Are you the fidgeter of the office? Do you drum your fingers on the table or tap your feet throughout the morning meeting? Don't be self-conscious about it — you may be adding years to your life.
A new study suggests that fidgeting counteracts some of the negative health effects associated with a sedentary lifestyle.
Though sitting for long hours is associated with health problemsand the risk of early death, British researchers have found that sedentary women who fidget were at no higher risk of death, even if they were sedentary for seven or more hours a day, according to a report published Wednesday in the American Journal of Preventive Medicine.
While the finding of an association between fidgeting and a lower risk of death doesn’t constitute proof that foot tapping will make you live longer, “it’s a really nice suggestion that fidgeting does serve a useful purpose,” says Dr. Seth S. Martin, an assistant professor of medicine and cardiology at the Johns Hopkins University School of Medicine and associate director of the lipid center at Hopkins’s Ciccarone Preventive Cardiology Center.
“It makes sense to me that even this low level of energy expenditure might be protective,” says Martin, who is unaffiliated with the new study.
While the researchers aren’t sure how fidgeting makes sedentary folks healthier, they have some theories.
“Fidgeting might influence our metabolic rate in a beneficial way, perhaps offsetting some of the negative effects of sitting,” says study co-author Janet Cade, a professor in the school of food science and nutrition at Leeds University. “For example, it might be linked to improved glucose metabolism. Fidgeting might also affect energy expenditure and intake.”
As part of the study, Cade and her colleagues asked 12,778 women questions at two different intervals. The first questionnaire focused on the participant's eating habits. The follow-up questions focused on their other health behaviors, chronic diseases, physical activity levels, and how much fidgeting they do.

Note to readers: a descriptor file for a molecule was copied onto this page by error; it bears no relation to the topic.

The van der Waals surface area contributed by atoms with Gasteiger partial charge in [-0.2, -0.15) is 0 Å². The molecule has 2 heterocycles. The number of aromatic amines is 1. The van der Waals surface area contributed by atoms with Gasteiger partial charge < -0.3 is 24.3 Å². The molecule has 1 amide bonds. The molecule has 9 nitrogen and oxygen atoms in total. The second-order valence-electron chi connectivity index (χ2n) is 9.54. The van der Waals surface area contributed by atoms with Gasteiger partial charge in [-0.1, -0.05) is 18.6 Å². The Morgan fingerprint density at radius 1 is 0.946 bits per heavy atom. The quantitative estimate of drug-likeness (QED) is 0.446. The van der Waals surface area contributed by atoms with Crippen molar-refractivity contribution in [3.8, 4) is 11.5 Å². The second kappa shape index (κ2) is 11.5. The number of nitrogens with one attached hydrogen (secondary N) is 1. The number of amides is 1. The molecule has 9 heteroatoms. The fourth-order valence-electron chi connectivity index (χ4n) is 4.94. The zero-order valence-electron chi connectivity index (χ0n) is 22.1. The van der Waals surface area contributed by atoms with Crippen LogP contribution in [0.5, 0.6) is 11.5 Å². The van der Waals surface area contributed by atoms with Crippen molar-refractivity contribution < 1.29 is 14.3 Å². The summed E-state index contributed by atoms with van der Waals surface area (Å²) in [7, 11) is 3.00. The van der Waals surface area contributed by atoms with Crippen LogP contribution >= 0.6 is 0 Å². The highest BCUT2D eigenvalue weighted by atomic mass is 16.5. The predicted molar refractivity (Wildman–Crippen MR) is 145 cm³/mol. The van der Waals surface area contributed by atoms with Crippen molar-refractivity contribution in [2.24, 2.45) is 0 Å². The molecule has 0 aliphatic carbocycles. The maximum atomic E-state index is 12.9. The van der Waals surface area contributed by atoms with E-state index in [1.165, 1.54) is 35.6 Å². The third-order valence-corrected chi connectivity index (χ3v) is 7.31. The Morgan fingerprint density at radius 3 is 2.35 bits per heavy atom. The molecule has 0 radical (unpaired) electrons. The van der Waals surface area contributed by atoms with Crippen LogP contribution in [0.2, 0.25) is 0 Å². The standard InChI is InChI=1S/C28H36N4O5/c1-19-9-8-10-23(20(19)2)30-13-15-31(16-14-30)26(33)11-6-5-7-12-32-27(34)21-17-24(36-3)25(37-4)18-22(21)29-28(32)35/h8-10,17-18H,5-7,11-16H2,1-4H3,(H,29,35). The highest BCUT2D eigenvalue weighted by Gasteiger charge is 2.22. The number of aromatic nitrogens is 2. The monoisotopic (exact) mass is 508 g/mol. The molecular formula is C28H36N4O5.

The researchers found that moderate to frequent fidgeting counteracted the impact that sedentariness had when it came to early death risk. And that was even after researchers accounted for numerous other health factors including age, chronic diseases, physical activity level, educational attainment, occupational social status, smoking, alcohol use, fruit and vegetable consumption and time spent sleeping.
Why did the researches focus on fidgeting?
“My husband is a big fidgeter and I thought we should include a question about that in our study,” Cade says. “We were interested in all aspects of lifestyle in relation to long term health outcomes, so I thought it was important to include as much as we could about physical activity [even though] fidgeting is not normally considered in these studies.”
Martin suspects the findings will be equally applicable to men.
It’s not clear how the findings can be framed into advice for the general public, says Dr. Margaret B. Conroy, an associate professor of medicine and epidemiology at the University of Pittsburgh Medical Center.
“Even though it makes physiological sense that a very small amount of physical activity may account for metabolic activity, how practical is this information for me as a primary care physician?” Conroy asks. “How do you instruct someone to fidget? I think of fidgeting as an unconscious movement."
The important message for Conroy is that the study also reiterated the findings of other researchers, linking health risks to remaining sedentary for long periods of time.
One weaknesses of the study is that it depended solely on the women’s recollections of their fidgetiness, Martin says, and those weren’t necessarily accurate.
“The next step would be to directly measure how much people are fidgeting with a wearable device,” Martin says. “But the fact that they found this association with a crude measurement is really exciting. This study will probably generate a lot of interest and spur more research.”